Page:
Author and Harvard professor Ellen Langer wrote in her blog, "The life well lived is best lived effortlessly. I know I may be going out on a limb with this, but it is where my thoughts effortlessly lead me. Trying, in many instances, is based on mindless evaluation....No matter how hard I try not to overeat, not to be stressed, not to be angry, I am likely to overeat, be stressed and angry at some point soon, if not immediately. Sometimes I overeat because no one, not even me should push me around."

Take some time today to stop pushing and give yourself permission to be still and open to whatever is around you. Notice the sounds of the room and the colors of the walls- how the shadows play with the light. Notice the pace of your breathing and where you’re holding stress in your body. Relax your shoulders and breathe into the tension. Go for a walk and simply engage your senses with what’s around you. That is mindfulness. See what happens.

Gazing at the intricate details of a flower is mindfulness.

Know that most creatives have been through these frustrating and anxious moments of creative block and overwhelm. I think many of them would say it means you’re on the verge of your next creative breakthrough. In the meantime, maintain a little corner of self-compassion as you sit with the struggle, trusting that you will soon have something to share and the world deserves to see it.

 

Resources for Understanding the Creative Process and Mindful Creativity:

Blog: Maria Popova curates Brain Pickings, the most wonderful blogs about the creative process of famous writers and artists.

Journal Article: Mindfulness and the Art of Living Creatively: Cultivating a Creative Life by Minding Our Mind by Satinder Dhiman.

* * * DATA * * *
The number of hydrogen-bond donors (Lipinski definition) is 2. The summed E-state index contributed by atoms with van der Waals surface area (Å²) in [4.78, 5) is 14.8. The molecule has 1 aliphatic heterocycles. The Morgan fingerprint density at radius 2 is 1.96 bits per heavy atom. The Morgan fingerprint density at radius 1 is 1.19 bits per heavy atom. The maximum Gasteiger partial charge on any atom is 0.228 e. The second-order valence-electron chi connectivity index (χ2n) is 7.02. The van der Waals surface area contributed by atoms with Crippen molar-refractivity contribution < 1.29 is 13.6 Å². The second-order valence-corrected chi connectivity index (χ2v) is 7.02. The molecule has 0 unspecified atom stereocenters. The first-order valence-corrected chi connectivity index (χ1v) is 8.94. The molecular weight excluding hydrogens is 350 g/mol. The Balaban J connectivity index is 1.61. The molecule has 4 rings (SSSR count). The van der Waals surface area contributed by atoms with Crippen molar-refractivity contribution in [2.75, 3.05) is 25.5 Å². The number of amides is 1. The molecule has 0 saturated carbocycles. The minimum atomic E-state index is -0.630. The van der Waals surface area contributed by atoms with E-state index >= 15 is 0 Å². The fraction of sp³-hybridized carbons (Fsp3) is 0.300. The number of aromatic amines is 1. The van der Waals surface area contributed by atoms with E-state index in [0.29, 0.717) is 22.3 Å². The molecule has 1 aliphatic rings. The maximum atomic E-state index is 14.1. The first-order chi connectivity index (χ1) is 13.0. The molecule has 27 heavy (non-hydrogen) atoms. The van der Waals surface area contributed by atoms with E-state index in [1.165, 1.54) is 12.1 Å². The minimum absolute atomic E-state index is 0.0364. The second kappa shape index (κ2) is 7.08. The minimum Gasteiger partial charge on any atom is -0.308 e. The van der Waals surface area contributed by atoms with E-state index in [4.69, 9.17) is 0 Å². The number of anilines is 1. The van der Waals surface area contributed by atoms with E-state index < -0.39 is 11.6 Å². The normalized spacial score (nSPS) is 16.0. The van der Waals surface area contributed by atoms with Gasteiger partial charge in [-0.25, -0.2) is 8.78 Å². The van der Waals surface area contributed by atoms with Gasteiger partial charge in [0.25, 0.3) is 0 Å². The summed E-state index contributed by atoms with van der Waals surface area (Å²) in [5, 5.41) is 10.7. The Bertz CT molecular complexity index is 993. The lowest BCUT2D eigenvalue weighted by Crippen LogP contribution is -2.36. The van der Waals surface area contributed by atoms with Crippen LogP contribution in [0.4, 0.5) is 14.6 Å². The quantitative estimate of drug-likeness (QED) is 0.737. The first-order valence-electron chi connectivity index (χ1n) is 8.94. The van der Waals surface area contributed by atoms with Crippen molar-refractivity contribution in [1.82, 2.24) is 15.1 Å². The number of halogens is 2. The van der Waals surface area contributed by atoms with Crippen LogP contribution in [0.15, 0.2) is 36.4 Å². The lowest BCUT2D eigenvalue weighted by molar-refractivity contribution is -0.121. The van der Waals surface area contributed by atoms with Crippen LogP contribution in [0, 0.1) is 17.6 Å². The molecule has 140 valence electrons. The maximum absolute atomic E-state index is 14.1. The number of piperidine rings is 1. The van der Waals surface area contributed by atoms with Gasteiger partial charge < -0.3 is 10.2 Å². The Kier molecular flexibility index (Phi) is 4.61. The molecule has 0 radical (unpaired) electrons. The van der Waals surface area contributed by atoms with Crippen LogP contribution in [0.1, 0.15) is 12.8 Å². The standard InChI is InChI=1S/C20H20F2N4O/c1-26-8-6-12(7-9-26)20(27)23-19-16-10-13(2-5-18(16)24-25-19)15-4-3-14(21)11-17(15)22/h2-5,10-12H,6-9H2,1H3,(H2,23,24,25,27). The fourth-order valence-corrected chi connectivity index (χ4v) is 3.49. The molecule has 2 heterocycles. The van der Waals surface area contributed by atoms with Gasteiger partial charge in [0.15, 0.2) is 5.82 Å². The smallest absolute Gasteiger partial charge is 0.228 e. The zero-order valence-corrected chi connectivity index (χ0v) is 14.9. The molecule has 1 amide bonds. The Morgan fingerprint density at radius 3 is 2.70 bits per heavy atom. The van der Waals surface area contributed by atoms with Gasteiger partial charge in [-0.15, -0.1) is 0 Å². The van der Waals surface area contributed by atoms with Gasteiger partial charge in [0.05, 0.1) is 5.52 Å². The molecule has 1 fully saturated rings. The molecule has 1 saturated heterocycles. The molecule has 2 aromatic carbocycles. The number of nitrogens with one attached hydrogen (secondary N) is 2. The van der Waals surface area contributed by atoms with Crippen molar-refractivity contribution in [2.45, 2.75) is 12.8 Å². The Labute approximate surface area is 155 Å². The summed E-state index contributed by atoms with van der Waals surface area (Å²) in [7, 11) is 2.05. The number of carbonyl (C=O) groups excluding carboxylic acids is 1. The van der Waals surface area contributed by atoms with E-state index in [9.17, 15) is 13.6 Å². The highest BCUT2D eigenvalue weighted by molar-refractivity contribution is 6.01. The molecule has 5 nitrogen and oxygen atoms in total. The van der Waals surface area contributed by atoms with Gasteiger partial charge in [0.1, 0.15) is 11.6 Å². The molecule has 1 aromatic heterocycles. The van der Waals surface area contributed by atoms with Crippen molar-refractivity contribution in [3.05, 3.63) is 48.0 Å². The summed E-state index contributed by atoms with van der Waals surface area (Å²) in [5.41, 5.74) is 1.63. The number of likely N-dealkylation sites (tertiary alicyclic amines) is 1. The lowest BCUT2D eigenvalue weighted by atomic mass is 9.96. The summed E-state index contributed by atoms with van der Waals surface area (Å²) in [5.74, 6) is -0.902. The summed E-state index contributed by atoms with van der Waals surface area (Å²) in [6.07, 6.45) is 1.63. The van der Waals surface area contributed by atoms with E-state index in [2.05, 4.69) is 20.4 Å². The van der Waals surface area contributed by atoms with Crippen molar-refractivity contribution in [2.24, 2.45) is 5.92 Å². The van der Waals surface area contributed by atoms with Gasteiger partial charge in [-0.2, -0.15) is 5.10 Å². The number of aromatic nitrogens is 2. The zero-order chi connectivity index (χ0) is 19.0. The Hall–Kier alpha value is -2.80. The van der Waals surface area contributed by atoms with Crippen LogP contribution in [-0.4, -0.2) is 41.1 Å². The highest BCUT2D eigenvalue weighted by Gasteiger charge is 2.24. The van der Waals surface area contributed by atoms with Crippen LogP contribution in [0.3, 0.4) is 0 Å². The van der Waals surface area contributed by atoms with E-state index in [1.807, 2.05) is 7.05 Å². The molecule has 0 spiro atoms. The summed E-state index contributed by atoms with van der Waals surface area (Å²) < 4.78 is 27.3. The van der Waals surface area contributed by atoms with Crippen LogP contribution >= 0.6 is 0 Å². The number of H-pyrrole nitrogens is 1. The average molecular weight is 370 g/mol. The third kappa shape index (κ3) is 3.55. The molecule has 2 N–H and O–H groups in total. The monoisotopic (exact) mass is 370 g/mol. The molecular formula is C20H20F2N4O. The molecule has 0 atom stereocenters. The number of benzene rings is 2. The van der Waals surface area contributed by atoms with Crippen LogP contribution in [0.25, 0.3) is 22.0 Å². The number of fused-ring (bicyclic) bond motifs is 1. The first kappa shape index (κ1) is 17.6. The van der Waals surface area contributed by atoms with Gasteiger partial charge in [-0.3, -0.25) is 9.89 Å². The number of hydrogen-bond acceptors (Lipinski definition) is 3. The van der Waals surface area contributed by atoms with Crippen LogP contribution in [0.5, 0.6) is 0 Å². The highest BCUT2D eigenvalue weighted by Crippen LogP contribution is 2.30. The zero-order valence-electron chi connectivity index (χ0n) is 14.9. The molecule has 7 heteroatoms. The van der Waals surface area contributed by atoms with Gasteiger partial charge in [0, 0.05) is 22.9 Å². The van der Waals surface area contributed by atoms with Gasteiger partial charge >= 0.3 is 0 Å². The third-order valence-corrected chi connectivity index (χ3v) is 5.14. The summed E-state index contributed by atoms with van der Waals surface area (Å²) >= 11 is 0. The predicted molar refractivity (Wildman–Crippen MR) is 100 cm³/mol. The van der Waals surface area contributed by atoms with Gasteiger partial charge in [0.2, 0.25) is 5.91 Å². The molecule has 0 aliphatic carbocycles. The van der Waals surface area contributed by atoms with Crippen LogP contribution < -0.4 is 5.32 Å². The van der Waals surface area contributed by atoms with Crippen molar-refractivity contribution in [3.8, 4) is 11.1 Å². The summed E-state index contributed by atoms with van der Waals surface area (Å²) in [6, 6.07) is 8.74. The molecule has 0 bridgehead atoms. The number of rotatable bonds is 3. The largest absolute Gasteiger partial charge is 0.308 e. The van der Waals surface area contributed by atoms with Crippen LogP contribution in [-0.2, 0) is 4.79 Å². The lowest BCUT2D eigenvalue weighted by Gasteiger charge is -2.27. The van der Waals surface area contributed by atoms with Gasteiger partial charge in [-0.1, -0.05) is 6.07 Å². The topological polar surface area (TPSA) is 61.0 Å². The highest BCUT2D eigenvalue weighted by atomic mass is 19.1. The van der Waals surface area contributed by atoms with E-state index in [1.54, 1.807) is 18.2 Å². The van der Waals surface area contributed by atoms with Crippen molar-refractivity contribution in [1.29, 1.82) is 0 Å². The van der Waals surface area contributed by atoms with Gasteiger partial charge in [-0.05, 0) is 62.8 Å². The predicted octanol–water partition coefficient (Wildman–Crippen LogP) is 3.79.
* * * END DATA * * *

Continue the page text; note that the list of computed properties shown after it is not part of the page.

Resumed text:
Book: On Becoming An Artist: Reinventing Yourself Through Mindful Creativity by Ellen Langer

Book: The Mindful Writer: Noble Truths of the Writing Life by Dinty W Moore

Book: Zig Zag: The Surprising Path to Greater Creativity by Keith Sawyer

Book: The Artist's Way by Julia Cameron

Ebook: Cultivating Your Everyday Mindfulness by Brad Waters

Psychology Today blog: Creative Writing and Your Brain by Jenni Ogden, Ph.D.

Psychology Today blog: The Art of Creativity by D. Goleman and P. Kaufman

Psychology Today blog: Be Here Now: Mindfulness and the Creative Spirit by Cathy Malchiodi Ph.D.

Do you know other resources on mindfulness & creativity or overcoming creative blocks? Do you have a routine/practice that keeps your creative spirit alive? Please feel welcome to share in the comment section below. Your input might just help someone who's stuck in creativity block.

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Brad Waters MSW, LCSW provides career-life coaching and consultation to clients internationally via phone and Skype. He helps people explore career direction and take action on career transitions. Brad holds a Master's degree in social work from the University of Michigan and Master's certification in Holistic Health Care from Western Michigan University. Brad is also a personal development writer whose books are available on Amazon and BradWatersMSW.com

Copyright, 2013 Brad Waters. This article may not be reproduced or published without permission from the author. If you share it, please give author credit and do not remove embedded links.